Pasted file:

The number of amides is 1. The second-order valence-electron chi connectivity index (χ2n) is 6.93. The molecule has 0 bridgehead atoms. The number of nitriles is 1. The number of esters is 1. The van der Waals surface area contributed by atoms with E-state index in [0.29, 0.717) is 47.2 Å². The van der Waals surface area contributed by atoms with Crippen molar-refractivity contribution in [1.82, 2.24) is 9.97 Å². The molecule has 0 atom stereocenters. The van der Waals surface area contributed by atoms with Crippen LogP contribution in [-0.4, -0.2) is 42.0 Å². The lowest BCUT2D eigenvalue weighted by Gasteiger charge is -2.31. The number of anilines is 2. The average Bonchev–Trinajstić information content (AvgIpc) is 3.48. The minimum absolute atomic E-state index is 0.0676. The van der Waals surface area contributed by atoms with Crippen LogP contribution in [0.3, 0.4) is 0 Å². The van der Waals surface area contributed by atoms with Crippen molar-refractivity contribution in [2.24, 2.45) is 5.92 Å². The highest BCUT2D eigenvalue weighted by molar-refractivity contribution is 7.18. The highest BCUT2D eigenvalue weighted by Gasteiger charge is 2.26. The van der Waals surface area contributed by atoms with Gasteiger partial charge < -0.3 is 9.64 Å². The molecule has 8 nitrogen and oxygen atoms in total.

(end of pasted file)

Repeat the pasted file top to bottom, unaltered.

The number of amides is 1. The second-order valence-electron chi connectivity index (χ2n) is 6.93. The molecule has 0 bridgehead atoms. The number of nitriles is 1. The number of esters is 1. The van der Waals surface area contributed by atoms with E-state index in [0.29, 0.717) is 47.2 Å². The van der Waals surface area contributed by atoms with Crippen molar-refractivity contribution in [1.82, 2.24) is 9.97 Å². The molecule has 0 atom stereocenters. The van der Waals surface area contributed by atoms with Crippen LogP contribution in [-0.4, -0.2) is 42.0 Å². The lowest BCUT2D eigenvalue weighted by Gasteiger charge is -2.31. The number of anilines is 2. The average Bonchev–Trinajstić information content (AvgIpc) is 3.48. The minimum absolute atomic E-state index is 0.0676. The van der Waals surface area contributed by atoms with Crippen LogP contribution in [0.3, 0.4) is 0 Å². The van der Waals surface area contributed by atoms with Crippen molar-refractivity contribution in [2.24, 2.45) is 5.92 Å². The highest BCUT2D eigenvalue weighted by molar-refractivity contribution is 7.18. The highest BCUT2D eigenvalue weighted by Gasteiger charge is 2.26. The van der Waals surface area contributed by atoms with Gasteiger partial charge < -0.3 is 9.64 Å². The molecule has 8 nitrogen and oxygen atoms in total.